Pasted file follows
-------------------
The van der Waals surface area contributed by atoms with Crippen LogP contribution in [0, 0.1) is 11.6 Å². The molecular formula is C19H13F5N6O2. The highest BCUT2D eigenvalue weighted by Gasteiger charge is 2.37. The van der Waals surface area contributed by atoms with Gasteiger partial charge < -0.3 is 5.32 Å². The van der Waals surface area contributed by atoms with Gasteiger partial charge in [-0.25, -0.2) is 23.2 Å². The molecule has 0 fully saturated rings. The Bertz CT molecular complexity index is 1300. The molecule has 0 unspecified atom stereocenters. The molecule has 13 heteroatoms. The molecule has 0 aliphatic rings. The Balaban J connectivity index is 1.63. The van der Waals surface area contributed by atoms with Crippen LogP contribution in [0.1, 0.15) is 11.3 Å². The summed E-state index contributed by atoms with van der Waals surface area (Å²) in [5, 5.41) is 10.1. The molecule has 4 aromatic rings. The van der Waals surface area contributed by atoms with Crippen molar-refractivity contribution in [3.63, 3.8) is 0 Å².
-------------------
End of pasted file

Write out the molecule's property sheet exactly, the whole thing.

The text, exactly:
The van der Waals surface area contributed by atoms with Crippen LogP contribution in [0, 0.1) is 11.6 Å². The molecular formula is C19H13F5N6O2. The highest BCUT2D eigenvalue weighted by Gasteiger charge is 2.37. The van der Waals surface area contributed by atoms with Gasteiger partial charge < -0.3 is 5.32 Å². The van der Waals surface area contributed by atoms with Gasteiger partial charge in [-0.25, -0.2) is 23.2 Å². The molecule has 0 fully saturated rings. The Bertz CT molecular complexity index is 1300. The molecule has 0 unspecified atom stereocenters. The molecule has 13 heteroatoms. The molecule has 0 aliphatic rings. The Balaban J connectivity index is 1.63. The van der Waals surface area contributed by atoms with Crippen LogP contribution in [0.1, 0.15) is 11.3 Å². The summed E-state index contributed by atoms with van der Waals surface area (Å²) in [5, 5.41) is 10.1. The molecule has 4 aromatic rings. The van der Waals surface area contributed by atoms with Crippen molar-refractivity contribution in [3.63, 3.8) is 0 Å².